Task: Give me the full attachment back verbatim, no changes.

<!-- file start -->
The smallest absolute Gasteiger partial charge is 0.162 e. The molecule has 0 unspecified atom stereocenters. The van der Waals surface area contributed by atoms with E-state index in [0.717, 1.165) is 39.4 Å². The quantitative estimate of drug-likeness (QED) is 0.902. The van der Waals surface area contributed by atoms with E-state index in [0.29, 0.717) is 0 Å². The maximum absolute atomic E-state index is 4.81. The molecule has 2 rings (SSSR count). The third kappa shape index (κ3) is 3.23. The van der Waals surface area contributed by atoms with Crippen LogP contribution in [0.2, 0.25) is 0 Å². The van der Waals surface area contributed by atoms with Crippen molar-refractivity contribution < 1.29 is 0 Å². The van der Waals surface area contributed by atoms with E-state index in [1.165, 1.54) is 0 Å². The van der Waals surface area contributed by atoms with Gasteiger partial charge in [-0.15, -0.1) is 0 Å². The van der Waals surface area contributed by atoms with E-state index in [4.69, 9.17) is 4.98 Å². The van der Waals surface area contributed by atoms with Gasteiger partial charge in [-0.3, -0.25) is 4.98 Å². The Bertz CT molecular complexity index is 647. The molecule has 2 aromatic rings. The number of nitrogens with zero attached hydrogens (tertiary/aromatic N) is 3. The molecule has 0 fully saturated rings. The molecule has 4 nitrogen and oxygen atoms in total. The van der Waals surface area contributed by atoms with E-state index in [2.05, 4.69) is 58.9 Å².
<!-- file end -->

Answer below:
The smallest absolute Gasteiger partial charge is 0.162 e. The molecule has 0 unspecified atom stereocenters. The van der Waals surface area contributed by atoms with E-state index in [0.717, 1.165) is 39.4 Å². The quantitative estimate of drug-likeness (QED) is 0.902. The van der Waals surface area contributed by atoms with E-state index in [0.29, 0.717) is 0 Å². The maximum absolute atomic E-state index is 4.81. The molecule has 2 rings (SSSR count). The third kappa shape index (κ3) is 3.23. The van der Waals surface area contributed by atoms with Crippen LogP contribution in [0.2, 0.25) is 0 Å². The van der Waals surface area contributed by atoms with Crippen molar-refractivity contribution < 1.29 is 0 Å². The van der Waals surface area contributed by atoms with E-state index in [1.165, 1.54) is 0 Å². The van der Waals surface area contributed by atoms with Gasteiger partial charge in [-0.15, -0.1) is 0 Å². The van der Waals surface area contributed by atoms with E-state index in [4.69, 9.17) is 4.98 Å². The van der Waals surface area contributed by atoms with Gasteiger partial charge in [-0.3, -0.25) is 4.98 Å². The Bertz CT molecular complexity index is 647. The molecule has 2 aromatic rings. The number of nitrogens with zero attached hydrogens (tertiary/aromatic N) is 3. The molecule has 0 fully saturated rings. The molecule has 4 nitrogen and oxygen atoms in total. The van der Waals surface area contributed by atoms with E-state index in [2.05, 4.69) is 58.9 Å².